Essay on Prospero as an Ideal Ruler in in Shakespeare's The Tempest

Essay on Prospero as an Ideal Ruler in in Shakespeare's The Tempest

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Prospero as an Ideal Ruler in The Tempest

 
    Prospero's magical powers allow him to single-handedly take control of a situation of slowly developing chaos, caused by his eviction from Milan, and turn the plot of The Tempest. Prospero has powers over his surroundings, far greater than those of an ordinary mortal, and he uses them for good in the course of the play. This essay will discuss whether Prospero combines his magic with power over the self, and whether Shakespeare actually presents him as an ideal ruler.

 

Although we hear the story of Prospero's eviction from Milan from him, the manner in which he tells his history inspires distrust -- Prospero is pompous, self-pitying and apparently unforgiving. The nature of Prospero's rule as revealed by Act I is not pleasant. When duke of Milan, he trusted his brother Antonio too much, and consequently nearly lost his life, as well as his dukedom. On the island, he befriended Caliban, brought him into his house and treated him as a member of the family -- and repeated the pattern of trust, which was again betrayed, when Caliban attempted to rape Miranda. Although Prospero learns from this second betrayal, he goes to the other extreme. Prospero's apparently tyrannical stance is revealed in his exile and verbal abuse of Caliban, as well as his tirade and threat to imprison Ariel again "till / Thou hast howl'd away twelve winters".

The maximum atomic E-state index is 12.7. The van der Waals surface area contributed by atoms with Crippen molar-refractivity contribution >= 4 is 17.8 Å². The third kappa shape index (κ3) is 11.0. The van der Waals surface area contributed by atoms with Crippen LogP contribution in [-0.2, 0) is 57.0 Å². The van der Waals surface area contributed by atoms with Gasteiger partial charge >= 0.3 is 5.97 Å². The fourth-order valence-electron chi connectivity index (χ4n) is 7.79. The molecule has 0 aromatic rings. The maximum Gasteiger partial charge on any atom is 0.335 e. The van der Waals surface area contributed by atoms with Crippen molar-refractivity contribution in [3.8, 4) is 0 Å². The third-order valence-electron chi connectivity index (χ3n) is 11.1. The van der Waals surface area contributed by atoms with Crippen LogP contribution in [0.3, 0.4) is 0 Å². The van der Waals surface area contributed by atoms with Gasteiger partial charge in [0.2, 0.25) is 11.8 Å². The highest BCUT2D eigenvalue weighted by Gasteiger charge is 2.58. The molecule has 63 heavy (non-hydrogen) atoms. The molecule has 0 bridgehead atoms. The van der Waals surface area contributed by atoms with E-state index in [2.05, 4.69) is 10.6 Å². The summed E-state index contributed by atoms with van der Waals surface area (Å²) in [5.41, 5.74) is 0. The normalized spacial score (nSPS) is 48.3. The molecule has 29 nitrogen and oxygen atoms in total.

Aside from the sin of tyranny, Prospero also seems unforgiving towards Caliban and Antonio. When we see Caliban willingly serving Stephano and Trinculo, we begin to realize that Caliban is not evil of himself, and could in fact be a most affectionate servant. Seeing Caliban fear cramps and speak of Prospero as a "tyrant", Shakespear...


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            Shakespeare does not present us the perfect ruler immediately. Instead, he develops Prospero from a basically good, but flawed man, to one who, while retaining some vanity and therefore some imperfection, will certainly act in a manner befitting an ideal leader.

 

Works Cited and Consulted

Corfield, Cosmo. "Why Does Prospero Abjure His 'Rough Magic,'" Shakespeare Quarterly. 36 (1985): 31-4 8.

Levin, Harry. "Two Magian Comedies: 'The Tempest' and 'The Alchemist,'" Shakespeare Survey . 22 (1969): 47-58.

Miko, Stephen J. "Tempest," ELH. 49 (1982): 1-17.

Mowat, Barbara A. "Prospero, Agrippa, and Hocus Pocus," English Literary Renaissance. 11 (1981): 281-3 03.

Shakespeare, William. The Tempest. Ed. Frank Kermode. London: Methuen, 1962.

West, Robert. Shakespeare and the Outer Mystery. Lexington: UP of Kentucky, 1968.

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